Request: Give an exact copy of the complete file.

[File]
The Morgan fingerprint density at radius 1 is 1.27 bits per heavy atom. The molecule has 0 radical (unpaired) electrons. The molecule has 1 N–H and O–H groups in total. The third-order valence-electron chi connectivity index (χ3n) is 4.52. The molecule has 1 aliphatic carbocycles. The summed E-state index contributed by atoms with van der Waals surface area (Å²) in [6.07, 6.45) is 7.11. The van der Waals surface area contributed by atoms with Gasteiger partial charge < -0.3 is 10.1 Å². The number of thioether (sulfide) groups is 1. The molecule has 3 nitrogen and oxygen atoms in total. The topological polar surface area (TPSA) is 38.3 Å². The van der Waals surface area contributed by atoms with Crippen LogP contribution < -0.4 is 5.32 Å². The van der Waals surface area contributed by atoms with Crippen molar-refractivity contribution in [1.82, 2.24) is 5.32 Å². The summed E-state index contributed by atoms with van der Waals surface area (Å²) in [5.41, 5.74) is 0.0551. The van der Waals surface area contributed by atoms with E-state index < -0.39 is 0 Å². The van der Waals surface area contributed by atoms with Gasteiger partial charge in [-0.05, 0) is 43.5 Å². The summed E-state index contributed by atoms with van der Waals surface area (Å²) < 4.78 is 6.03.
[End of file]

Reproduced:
The Morgan fingerprint density at radius 1 is 1.27 bits per heavy atom. The molecule has 0 radical (unpaired) electrons. The molecule has 1 N–H and O–H groups in total. The third-order valence-electron chi connectivity index (χ3n) is 4.52. The molecule has 1 aliphatic carbocycles. The summed E-state index contributed by atoms with van der Waals surface area (Å²) in [6.07, 6.45) is 7.11. The van der Waals surface area contributed by atoms with Gasteiger partial charge < -0.3 is 10.1 Å². The number of thioether (sulfide) groups is 1. The molecule has 3 nitrogen and oxygen atoms in total. The topological polar surface area (TPSA) is 38.3 Å². The van der Waals surface area contributed by atoms with Crippen LogP contribution < -0.4 is 5.32 Å². The van der Waals surface area contributed by atoms with Crippen molar-refractivity contribution in [1.82, 2.24) is 5.32 Å². The summed E-state index contributed by atoms with van der Waals surface area (Å²) in [5.41, 5.74) is 0.0551. The van der Waals surface area contributed by atoms with E-state index < -0.39 is 0 Å². The van der Waals surface area contributed by atoms with Gasteiger partial charge in [-0.05, 0) is 43.5 Å². The summed E-state index contributed by atoms with van der Waals surface area (Å²) < 4.78 is 6.03.